Symmetry Partners, LLC, is an investment advisory firm registered with the Securities and Exchange Commission. The firm only transacts business in states where it is properly registered, or exempted, or excluded from registration requirements. Charts are presented in this material for informational purposes only and should not be considered an all-inclusive formula for security selection. As with any investment strategy, there is the possibility of profit as well as loss. Neither Symmetry nor its affiliates provide tax advice. Please note that (i) any discussion of U.S. tax matters contained in this material cannot be used by you for the purpose of avoiding tax penalties. (ii) this material was provided to support the promotion or marketing of the matters addressed herein; and (iii) you should seek advice based on your particular circumstances from an independent tax advisor.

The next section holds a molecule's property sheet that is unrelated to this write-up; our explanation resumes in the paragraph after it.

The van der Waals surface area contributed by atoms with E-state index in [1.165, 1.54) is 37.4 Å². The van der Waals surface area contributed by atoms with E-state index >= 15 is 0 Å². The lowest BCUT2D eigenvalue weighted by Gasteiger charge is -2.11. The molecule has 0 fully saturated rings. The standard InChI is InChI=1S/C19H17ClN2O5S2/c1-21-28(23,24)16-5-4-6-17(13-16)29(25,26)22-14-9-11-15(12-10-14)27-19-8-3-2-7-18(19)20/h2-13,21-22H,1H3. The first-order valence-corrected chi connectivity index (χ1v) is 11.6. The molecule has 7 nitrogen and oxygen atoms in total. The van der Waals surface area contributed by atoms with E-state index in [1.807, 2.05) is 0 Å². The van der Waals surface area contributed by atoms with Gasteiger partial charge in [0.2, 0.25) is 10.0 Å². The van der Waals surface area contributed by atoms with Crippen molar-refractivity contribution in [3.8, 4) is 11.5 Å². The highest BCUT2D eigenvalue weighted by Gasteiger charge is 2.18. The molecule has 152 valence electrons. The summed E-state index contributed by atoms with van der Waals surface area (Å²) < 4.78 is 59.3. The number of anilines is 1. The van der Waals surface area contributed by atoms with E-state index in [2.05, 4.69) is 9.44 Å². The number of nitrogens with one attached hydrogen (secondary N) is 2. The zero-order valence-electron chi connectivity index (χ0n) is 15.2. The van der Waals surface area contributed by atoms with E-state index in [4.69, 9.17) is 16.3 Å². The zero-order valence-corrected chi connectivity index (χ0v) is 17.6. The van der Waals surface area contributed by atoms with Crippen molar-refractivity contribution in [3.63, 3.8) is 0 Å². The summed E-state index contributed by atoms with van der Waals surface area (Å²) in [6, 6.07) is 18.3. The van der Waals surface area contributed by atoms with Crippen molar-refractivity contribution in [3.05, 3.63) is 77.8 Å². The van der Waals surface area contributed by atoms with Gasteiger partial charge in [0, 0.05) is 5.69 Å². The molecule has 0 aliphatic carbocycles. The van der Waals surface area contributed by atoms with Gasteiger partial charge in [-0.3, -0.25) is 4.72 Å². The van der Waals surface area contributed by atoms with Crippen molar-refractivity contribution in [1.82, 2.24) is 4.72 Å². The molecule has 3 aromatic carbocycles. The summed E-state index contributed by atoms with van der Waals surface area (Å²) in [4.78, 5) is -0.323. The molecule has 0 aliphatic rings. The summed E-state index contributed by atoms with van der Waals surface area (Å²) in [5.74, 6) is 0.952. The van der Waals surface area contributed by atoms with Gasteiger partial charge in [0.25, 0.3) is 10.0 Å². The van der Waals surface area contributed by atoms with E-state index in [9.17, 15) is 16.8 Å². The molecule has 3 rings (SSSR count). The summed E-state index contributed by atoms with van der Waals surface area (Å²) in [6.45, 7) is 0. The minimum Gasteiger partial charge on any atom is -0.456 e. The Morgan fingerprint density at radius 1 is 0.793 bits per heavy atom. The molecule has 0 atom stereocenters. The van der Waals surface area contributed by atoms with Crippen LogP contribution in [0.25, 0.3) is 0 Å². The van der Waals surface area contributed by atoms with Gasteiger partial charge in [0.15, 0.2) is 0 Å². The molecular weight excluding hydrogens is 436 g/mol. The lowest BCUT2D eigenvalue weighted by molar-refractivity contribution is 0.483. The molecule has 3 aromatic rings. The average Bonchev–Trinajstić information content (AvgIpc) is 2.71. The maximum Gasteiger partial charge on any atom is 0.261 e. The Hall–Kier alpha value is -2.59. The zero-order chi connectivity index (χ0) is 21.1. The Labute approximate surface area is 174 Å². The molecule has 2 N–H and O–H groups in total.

*Symmetry Partners’ investment approach seeks enhanced returns by overweighting assets that exhibit characteristics that tend to be in accordance with one or more “factors” identified in academic research as historically associated with higher returns. The factors Symmetry seeks to capture may change over time at its discretion. Currently, the major factors in equity markets used by Symmetry and some associated academic research are: the market risk premium (Sharpe, William F. “Capital Asset Prices: A Theory of Market Equilibrium under Conditions of Risk.” The Journal of Finance, Vol. 19, No. 3 (Sept. 1964), 425-442.), value (Fama, Eugene and Ken French. “Common risk factors in the returns on stocks and bonds.” Journal of Financial Economics, 33, (1993), 3-56.), small (Banz, Rolf W. “The Relationship Between Return and Market Value of Common Stocks.” Journal of Financial Economics, 9 (1981), 3-18.), profitability (Novy-Marx, Robert. “The Other Side of Value: The Gross Profitability Premium.” Journal of Financial Economics, 108(1), (2013), 1-28. ), quality (Asness, Clifford S.; Andrea Frazzini; and Lasse H. Pedersen. “Quality Minus Junk.” Working Paper.), momentum (Jegadeesh,Narasimhan and Sheridan Titman. “Returns to Buying Winners and Selling Losers: Implications for Stock Market Efficiency.” The Journal of Finance, Vol. 48, No. 1, (March 1993), 65-91), and minimum volatility (Ang, Andrew, Robert J. Hodrick, Yuhang Xing and Xiaoyan Zhang. “The Cross-Section of Volatility and Expected Returns.” The Journal of Finance, Vol. 61, No. 1 (Feb. 2006), pp. 259-299.) On the bond side, Symmetry primarily seeks to capture maturity and credit risk premiums (Ilmanen, Antti. Expected Returns: An Investor’s Guide to Harvesting Market Rewards. WileyFinance, 2011, p157-158 and 183-185.).